Stern Science

In conclusion: Stern gets the climate science largely right, though he strays on the high side of various estimates and picks the high side to talk about in the summary. This high-end bias lends the Review open to charges of “alarmism”. The report does make the fair point that the damages and their cost grows disproportionally with increasing temperature change and so, given that asymmetry, policymakers are correct in taking note of them. However, it looks like the major criticism of his work will be directed (in other fora) at the economics.

NB. Rather predictably, some of the usual contrarian suspects have also attacked the science in Stern. It is, however, a measure of their fundamental lack of seriousness that when there really are important uncertainties (i.e. the likelihood that climate sensitivity is higher than generally thought), they ignore them in favour of making the same repetitive uninteresting and incorrect claims they always make.

*Meinshausen, M. (2006): ‘What does a 2C target mean for greenhouse gas concentrations? A brief analysis based on multi-gas emission pathways and several climate sensitivity uncertainty estimates’, Avoiding dangerous climate change, in H.J. Schellnhuber et al. (eds.), Cambridge: Cambridge University Press, pp.265 280.

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55 comments on this post.
  1. Hank Roberts:

    Bogus. That’s from the 1950s, an atomic bomb “duck and cover” school education film.
    I remember seeing it the first time around.

  2. David Price:

    The Stern report was flawed in that he is accused of overstating the damage of agw and understaing the costs of dealing with it. It is therfore rightly accused of bieng propagandist. Remember he works for a government which has a history of producing dodgy dosiers. To command public confidence he will have to clean up his act a bit.
    We need a balanced view of the cost/benefit ratio of carbon reduction. Only this will carry the public with it.

  3. Dan:

    re: 52 and “the costs of dealing with (AGW)”. The fact is that business has an absolutely miserable record and very little credibility if any re: estimating the costs of reducing pollution. And by “miserable”, I mean by spreading fear by far over-estimating costs both to business and to the economy. For example, in the US, each time the Clean Air Act has been amended since 1972, fossil-fuel power companies and their associated think-tanks screamed bloody murder that sulfur dioxide and nitrogen oxide emission reductions would essentially destroy the economy (all but ignoring the obvious health and environmental benefits that did come to fruition). Far from it. In fact, after the Clean Air Act Amendments of 1990, the economy grew quite well across the board. Additional mandated or voluntarily implemented controls of other pollutants since 1972 (the year of the “first” US so-called “Clean Air Act”) have also not brought the economy down. Recessions that occurred during the period were due to other unrelated issues/factors. In hindsight, after the 1990 Amendments, it was the US government’s cost estimates that proved to be much more accurate than business estimates.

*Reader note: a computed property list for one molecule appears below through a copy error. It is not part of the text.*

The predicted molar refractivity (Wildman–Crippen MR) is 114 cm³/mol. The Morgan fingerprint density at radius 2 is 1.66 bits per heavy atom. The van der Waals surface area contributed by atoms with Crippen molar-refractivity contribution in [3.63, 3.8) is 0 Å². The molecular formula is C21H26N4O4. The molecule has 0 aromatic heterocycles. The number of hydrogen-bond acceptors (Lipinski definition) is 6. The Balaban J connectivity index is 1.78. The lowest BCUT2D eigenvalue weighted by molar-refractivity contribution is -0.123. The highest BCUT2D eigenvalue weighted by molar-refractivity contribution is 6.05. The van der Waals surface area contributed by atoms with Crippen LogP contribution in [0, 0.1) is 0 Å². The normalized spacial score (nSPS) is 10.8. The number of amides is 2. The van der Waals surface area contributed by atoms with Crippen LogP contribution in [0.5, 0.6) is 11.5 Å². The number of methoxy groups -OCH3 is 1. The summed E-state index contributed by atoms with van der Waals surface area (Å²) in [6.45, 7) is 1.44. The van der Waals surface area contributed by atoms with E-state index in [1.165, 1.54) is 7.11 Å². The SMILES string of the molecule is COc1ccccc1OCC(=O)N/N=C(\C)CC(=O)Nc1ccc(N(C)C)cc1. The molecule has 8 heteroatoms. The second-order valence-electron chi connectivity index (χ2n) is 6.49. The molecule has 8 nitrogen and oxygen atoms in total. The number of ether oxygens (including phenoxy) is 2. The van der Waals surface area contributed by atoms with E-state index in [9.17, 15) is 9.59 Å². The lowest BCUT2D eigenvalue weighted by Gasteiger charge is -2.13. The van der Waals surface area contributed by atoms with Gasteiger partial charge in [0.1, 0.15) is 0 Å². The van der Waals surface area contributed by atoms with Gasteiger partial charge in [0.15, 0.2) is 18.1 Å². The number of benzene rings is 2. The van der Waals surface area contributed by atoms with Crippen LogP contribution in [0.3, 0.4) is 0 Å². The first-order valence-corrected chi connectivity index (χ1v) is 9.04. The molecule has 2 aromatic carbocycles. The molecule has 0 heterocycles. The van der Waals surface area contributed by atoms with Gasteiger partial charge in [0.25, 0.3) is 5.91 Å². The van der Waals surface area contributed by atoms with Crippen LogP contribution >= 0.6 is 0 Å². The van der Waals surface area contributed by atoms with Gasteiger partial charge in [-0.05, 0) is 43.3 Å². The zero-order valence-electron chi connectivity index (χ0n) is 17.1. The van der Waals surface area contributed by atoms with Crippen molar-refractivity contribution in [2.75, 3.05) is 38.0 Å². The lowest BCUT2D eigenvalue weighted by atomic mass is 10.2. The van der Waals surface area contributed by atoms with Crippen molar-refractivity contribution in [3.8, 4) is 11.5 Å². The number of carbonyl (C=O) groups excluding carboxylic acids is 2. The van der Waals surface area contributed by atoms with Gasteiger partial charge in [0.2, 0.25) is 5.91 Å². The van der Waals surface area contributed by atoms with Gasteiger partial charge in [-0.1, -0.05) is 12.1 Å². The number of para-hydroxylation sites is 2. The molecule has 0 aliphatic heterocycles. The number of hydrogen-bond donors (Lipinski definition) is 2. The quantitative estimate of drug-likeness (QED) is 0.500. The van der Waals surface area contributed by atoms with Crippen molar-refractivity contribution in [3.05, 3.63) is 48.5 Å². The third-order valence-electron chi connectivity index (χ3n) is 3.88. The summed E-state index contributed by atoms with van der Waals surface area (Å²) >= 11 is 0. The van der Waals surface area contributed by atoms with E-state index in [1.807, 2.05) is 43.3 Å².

4. SolarNTrains:

    #49, matt, I am glad to see there are a few pragmatists here. I always find it unfortunate when the Davids and Al denigrate the industrial technologists and scientists, b/c that is who we need to help us pull the wood out of the fire, so to CO2 speak. And a lot them are conservative as well (or NeoCon mouthbreathers, as they are usually referred to by the realclimatorati). If you actually look at some of the studies on alternative energy, we have a long way to go just to keep up with growth, must less replace some of the current sources. I work with solar, and even with the spectrum conversion improvements, we will be lucky if it provides 9% of our energy needs in the next decades. So nukes are probably a necessity, unless you intend to give up economically unnecessary activities (like blogging) or ecologically bankrupt geographical areas (like Southern California).

  5. SolarNTrains:

    re: #53; Dan, can’t comment on your opinion here, as I haven’t seen the data. However, I would expect there will always be a diversity of opinion between government and business. In fact, I would be concerned if they agree, and would really want to hold onto my wallet tightly!
    Businesses will be concerned first and foremost with profits, cash flow, expenses, employment, et cetera on a forward looking (and continually reviewed) basis. Governments, except during elections years, tend to be more collection focused (both information and taxes!). Usually, the government only responds when a majority of opinion means it is a popular decision. Thus, I would expect we will finally get a productive response from Congress on Kyoto this year.